A witness representing Republicans claimed under oath that Washington DC power companies used aborted foetuses to generate electricity.

During a House Judiciary Committee hearing on abortion access on Wednesday, anti-abortion activist Catherine Glenn Foster said people should “think of the incinerators” before turning on the lights of their homes.

“Bodies [are] thrown in medical waste bins, and in places like Washington DC, burned to power the lights of the cities’ homes and streets,” Ms Foster claimed.

“Let that image sink in with you for a moment,” she continued. “The next time you turn on the light, think of the incinerators, think of what we’re doing to ourselves so callously and so numbly.”

Ms Foster is the president of Americans United for Life, a pro-life advocacy group, and a Georgetown Law graduate who was summoned by Republicans to testify under oath at the hearing where reproductive health doctors, experts and professors were in attendance.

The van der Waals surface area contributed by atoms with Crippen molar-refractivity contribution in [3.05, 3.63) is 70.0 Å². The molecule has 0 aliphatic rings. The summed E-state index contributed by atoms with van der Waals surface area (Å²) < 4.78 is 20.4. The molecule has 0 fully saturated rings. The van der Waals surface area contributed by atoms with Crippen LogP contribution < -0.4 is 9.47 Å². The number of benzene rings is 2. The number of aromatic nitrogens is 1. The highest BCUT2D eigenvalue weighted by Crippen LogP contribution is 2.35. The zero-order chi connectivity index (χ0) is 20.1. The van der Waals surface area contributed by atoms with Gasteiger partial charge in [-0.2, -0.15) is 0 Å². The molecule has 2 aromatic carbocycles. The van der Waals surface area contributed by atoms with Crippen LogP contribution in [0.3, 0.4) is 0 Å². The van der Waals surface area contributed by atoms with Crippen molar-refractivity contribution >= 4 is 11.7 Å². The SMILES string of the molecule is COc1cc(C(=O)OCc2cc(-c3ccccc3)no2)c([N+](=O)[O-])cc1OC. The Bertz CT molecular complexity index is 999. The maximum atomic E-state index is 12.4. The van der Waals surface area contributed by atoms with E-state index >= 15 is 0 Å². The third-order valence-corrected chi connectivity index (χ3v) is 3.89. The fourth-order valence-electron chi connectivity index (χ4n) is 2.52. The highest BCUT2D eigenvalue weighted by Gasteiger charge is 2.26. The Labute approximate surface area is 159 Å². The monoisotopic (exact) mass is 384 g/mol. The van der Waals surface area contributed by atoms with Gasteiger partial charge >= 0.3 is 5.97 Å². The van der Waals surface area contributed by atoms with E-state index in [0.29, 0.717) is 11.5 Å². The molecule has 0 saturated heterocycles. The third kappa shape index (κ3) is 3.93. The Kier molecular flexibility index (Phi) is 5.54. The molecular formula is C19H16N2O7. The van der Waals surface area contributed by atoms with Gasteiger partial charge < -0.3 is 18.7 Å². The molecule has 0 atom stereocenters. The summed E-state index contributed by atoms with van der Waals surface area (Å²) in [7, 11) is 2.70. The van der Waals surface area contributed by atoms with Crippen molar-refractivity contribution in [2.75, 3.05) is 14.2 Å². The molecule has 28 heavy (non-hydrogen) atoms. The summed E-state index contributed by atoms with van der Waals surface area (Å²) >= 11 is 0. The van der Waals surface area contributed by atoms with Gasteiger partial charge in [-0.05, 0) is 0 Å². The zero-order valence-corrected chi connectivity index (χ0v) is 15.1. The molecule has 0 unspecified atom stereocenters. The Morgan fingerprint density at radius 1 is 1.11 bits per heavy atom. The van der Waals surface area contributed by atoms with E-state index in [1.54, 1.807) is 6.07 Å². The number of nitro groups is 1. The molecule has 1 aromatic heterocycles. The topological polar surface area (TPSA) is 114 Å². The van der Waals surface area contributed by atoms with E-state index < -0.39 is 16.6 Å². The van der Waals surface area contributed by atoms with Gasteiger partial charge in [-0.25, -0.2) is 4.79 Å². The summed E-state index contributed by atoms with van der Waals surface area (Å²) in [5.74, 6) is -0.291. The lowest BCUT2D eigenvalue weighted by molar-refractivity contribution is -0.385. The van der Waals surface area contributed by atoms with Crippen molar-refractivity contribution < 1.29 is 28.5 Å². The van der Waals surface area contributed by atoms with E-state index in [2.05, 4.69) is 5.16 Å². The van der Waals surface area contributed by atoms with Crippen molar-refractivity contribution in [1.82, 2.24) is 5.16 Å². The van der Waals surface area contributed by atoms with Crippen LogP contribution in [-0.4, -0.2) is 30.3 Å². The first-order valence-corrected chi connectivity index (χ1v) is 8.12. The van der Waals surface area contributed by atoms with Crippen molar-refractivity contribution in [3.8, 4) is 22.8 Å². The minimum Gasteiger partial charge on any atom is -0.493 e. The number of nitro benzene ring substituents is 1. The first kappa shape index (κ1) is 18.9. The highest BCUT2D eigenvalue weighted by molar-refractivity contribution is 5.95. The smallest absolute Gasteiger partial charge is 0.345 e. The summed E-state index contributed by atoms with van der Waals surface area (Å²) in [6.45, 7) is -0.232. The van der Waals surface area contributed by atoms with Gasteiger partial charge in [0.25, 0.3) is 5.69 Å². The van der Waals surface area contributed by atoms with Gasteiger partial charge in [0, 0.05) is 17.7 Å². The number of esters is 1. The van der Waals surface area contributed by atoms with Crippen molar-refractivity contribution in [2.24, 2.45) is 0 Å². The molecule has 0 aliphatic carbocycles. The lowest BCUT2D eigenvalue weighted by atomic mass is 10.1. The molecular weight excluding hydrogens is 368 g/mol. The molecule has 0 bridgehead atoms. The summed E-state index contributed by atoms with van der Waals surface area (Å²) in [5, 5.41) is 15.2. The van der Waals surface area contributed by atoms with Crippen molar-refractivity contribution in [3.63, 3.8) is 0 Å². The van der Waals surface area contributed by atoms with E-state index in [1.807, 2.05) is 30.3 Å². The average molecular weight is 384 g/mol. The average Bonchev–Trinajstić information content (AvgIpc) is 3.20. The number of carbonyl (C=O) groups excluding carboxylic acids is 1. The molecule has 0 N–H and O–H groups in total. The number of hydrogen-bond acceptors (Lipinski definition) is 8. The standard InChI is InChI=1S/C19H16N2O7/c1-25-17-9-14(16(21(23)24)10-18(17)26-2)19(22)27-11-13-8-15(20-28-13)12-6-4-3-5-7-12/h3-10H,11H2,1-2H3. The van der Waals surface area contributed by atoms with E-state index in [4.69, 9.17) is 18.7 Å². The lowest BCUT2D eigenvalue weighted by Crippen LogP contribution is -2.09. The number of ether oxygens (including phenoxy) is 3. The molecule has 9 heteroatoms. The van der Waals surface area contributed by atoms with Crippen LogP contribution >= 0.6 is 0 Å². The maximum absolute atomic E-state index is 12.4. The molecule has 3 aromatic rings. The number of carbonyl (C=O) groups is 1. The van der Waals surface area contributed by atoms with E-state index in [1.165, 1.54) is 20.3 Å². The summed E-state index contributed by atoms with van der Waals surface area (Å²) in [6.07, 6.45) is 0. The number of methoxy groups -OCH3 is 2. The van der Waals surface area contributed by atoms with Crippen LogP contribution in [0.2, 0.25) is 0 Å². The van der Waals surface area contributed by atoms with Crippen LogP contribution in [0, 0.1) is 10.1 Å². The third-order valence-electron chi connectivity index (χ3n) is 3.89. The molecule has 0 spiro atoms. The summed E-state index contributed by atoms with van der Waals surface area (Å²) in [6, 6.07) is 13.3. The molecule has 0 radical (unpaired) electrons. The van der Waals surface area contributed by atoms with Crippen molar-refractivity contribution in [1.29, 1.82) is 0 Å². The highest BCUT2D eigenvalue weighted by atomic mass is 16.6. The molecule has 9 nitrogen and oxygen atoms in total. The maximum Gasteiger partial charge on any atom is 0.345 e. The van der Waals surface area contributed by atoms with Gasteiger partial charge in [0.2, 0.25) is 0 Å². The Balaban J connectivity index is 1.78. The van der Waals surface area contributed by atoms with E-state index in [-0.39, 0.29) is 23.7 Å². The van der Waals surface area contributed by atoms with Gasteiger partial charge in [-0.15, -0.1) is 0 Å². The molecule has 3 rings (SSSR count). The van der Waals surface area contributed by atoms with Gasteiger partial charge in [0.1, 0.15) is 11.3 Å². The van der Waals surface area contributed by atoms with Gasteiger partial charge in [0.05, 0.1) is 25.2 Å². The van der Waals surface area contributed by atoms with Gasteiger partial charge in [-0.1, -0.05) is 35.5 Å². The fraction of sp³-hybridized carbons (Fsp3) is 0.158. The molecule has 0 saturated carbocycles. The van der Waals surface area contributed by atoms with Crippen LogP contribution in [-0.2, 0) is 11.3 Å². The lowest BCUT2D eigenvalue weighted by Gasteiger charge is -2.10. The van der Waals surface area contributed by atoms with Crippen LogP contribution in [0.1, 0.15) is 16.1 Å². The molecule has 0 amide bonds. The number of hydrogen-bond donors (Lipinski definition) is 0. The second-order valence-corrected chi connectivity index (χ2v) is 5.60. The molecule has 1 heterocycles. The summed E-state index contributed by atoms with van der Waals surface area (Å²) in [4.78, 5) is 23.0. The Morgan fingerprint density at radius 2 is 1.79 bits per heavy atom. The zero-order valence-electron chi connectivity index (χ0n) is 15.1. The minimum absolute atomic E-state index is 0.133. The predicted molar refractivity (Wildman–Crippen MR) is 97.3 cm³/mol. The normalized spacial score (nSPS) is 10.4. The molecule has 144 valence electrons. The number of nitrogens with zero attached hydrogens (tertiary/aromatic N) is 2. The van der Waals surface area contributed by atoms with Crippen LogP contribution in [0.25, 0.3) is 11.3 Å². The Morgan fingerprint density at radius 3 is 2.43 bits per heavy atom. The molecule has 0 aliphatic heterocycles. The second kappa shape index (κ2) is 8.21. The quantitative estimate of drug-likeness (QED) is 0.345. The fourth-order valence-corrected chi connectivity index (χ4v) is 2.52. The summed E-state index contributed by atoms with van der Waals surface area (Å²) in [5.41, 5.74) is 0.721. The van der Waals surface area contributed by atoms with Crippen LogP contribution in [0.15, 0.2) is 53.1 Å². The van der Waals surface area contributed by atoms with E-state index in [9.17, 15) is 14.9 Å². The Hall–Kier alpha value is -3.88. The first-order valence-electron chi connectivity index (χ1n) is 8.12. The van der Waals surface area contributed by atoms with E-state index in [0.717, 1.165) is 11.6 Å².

Her advocacy group, in a statement to Newsweek, referred to a “Waste-to-Energy” programme from the US Department of Energy.

The group claimed “the remains of human persons” were included in the “organic wastes from industrial operations” and “pharmaceuticals” used to source renewable energy, said the Newsweek report that stated the outlet had reached out to the energy department for a comment.

Nearly 93 per cent of the district’s power is generated from natural gas, coal and nuclear power plants, according to the DC Policy Centre, a nonpartisan thinktank.

The remaining 7 per cent is generated from wind and other renewable sources, which do not include foetuses.

During the hearing, Dr Yashica Robinson, a board-certified Obstetrician-Gynecologist, said because of restrictions on abortions her patients faced harassment, unnecessary costs and delays as well as health implications.

Ms Foster’s remarks came as the country awaits a final decision from the Supreme Court in a case that may result in the overturning of the Roe v Wade ruling.

Dr Robinson said the leak of the Supreme Court’s draft opinion on the Roe v Wade ruling has had a “chilling effect” among patients.

The draft opinion from the conservative-majority Supreme Court signals the end of the landmark 1973 decision providing constitutional protections for abortion care.

The Women’s Health Protection Act, a bill which would have codified the right to having an abortion, failed to pass last week.

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